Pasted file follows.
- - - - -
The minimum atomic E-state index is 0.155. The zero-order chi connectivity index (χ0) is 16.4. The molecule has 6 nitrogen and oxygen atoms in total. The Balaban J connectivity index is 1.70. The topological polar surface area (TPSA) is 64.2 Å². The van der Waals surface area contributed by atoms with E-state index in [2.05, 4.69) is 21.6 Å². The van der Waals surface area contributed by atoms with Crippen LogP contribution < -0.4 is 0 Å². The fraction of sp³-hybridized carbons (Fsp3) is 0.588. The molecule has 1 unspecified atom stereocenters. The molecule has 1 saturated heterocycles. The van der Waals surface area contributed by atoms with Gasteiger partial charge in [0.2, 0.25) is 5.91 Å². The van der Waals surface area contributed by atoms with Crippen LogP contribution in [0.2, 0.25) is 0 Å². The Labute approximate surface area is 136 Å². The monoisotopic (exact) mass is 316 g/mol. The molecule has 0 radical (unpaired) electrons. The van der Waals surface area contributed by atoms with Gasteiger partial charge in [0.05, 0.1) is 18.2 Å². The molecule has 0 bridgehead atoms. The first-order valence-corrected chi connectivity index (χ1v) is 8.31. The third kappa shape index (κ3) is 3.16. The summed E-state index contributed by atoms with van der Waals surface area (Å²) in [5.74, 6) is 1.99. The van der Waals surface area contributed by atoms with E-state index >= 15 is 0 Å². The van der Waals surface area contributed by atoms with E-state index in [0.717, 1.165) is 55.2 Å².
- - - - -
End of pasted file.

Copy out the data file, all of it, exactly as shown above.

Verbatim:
The minimum atomic E-state index is 0.155. The zero-order chi connectivity index (χ0) is 16.4. The molecule has 6 nitrogen and oxygen atoms in total. The Balaban J connectivity index is 1.70. The topological polar surface area (TPSA) is 64.2 Å². The van der Waals surface area contributed by atoms with E-state index in [2.05, 4.69) is 21.6 Å². The van der Waals surface area contributed by atoms with Crippen LogP contribution < -0.4 is 0 Å². The fraction of sp³-hybridized carbons (Fsp3) is 0.588. The molecule has 1 unspecified atom stereocenters. The molecule has 1 saturated heterocycles. The van der Waals surface area contributed by atoms with Gasteiger partial charge in [0.2, 0.25) is 5.91 Å². The van der Waals surface area contributed by atoms with Crippen LogP contribution in [0.2, 0.25) is 0 Å². The Labute approximate surface area is 136 Å². The monoisotopic (exact) mass is 316 g/mol. The molecule has 0 radical (unpaired) electrons. The van der Waals surface area contributed by atoms with Gasteiger partial charge in [0.05, 0.1) is 18.2 Å². The molecule has 0 bridgehead atoms. The first-order valence-corrected chi connectivity index (χ1v) is 8.31. The third kappa shape index (κ3) is 3.16. The summed E-state index contributed by atoms with van der Waals surface area (Å²) in [5.74, 6) is 1.99. The van der Waals surface area contributed by atoms with E-state index >= 15 is 0 Å². The van der Waals surface area contributed by atoms with E-state index in [0.717, 1.165) is 55.2 Å².